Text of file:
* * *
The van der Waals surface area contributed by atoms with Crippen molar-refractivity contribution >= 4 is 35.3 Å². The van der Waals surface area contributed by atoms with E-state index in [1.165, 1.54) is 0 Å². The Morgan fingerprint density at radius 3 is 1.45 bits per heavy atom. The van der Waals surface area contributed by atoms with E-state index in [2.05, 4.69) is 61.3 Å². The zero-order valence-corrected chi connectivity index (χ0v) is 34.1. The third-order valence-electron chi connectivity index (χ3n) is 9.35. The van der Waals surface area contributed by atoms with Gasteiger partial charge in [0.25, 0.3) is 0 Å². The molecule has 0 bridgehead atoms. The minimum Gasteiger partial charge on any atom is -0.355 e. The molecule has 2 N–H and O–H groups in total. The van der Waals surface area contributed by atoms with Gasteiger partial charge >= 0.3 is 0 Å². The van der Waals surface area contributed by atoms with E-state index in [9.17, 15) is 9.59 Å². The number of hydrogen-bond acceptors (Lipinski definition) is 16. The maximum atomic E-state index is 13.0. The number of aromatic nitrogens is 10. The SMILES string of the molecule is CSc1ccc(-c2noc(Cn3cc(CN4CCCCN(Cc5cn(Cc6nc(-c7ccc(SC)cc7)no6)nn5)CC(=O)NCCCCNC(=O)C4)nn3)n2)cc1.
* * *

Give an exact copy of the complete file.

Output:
The van der Waals surface area contributed by atoms with Crippen molar-refractivity contribution >= 4 is 35.3 Å². The van der Waals surface area contributed by atoms with E-state index in [1.165, 1.54) is 0 Å². The Morgan fingerprint density at radius 3 is 1.45 bits per heavy atom. The van der Waals surface area contributed by atoms with E-state index in [2.05, 4.69) is 61.3 Å². The zero-order valence-corrected chi connectivity index (χ0v) is 34.1. The third-order valence-electron chi connectivity index (χ3n) is 9.35. The van der Waals surface area contributed by atoms with Gasteiger partial charge in [0.25, 0.3) is 0 Å². The molecule has 0 bridgehead atoms. The minimum Gasteiger partial charge on any atom is -0.355 e. The molecule has 2 N–H and O–H groups in total. The van der Waals surface area contributed by atoms with Gasteiger partial charge >= 0.3 is 0 Å². The van der Waals surface area contributed by atoms with E-state index in [9.17, 15) is 9.59 Å². The number of hydrogen-bond acceptors (Lipinski definition) is 16. The maximum atomic E-state index is 13.0. The number of aromatic nitrogens is 10. The SMILES string of the molecule is CSc1ccc(-c2noc(Cn3cc(CN4CCCCN(Cc5cn(Cc6nc(-c7ccc(SC)cc7)no6)nn5)CC(=O)NCCCCNC(=O)C4)nn3)n2)cc1.